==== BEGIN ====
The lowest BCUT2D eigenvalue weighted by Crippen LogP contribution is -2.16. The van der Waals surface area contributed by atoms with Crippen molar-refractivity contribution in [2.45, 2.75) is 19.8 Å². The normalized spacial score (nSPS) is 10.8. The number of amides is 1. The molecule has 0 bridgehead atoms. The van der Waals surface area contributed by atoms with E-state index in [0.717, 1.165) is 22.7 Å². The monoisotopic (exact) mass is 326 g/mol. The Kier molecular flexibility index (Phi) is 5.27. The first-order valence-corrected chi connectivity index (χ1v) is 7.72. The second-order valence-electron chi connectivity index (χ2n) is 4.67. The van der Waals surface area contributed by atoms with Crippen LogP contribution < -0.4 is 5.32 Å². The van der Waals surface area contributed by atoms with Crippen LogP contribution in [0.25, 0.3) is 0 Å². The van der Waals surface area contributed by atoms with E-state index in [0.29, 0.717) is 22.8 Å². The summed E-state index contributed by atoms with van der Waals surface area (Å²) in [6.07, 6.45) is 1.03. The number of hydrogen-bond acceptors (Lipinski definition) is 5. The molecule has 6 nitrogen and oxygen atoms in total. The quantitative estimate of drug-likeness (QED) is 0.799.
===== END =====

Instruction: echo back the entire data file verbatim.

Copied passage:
The lowest BCUT2D eigenvalue weighted by Crippen LogP contribution is -2.16. The van der Waals surface area contributed by atoms with Crippen molar-refractivity contribution in [2.45, 2.75) is 19.8 Å². The normalized spacial score (nSPS) is 10.8. The number of amides is 1. The molecule has 0 bridgehead atoms. The van der Waals surface area contributed by atoms with E-state index in [0.717, 1.165) is 22.7 Å². The monoisotopic (exact) mass is 326 g/mol. The Kier molecular flexibility index (Phi) is 5.27. The first-order valence-corrected chi connectivity index (χ1v) is 7.72. The second-order valence-electron chi connectivity index (χ2n) is 4.67. The van der Waals surface area contributed by atoms with Crippen LogP contribution < -0.4 is 5.32 Å². The van der Waals surface area contributed by atoms with Crippen LogP contribution in [0.25, 0.3) is 0 Å². The van der Waals surface area contributed by atoms with E-state index in [0.29, 0.717) is 22.8 Å². The summed E-state index contributed by atoms with van der Waals surface area (Å²) in [6.07, 6.45) is 1.03. The number of hydrogen-bond acceptors (Lipinski definition) is 5. The molecule has 6 nitrogen and oxygen atoms in total. The quantitative estimate of drug-likeness (QED) is 0.799.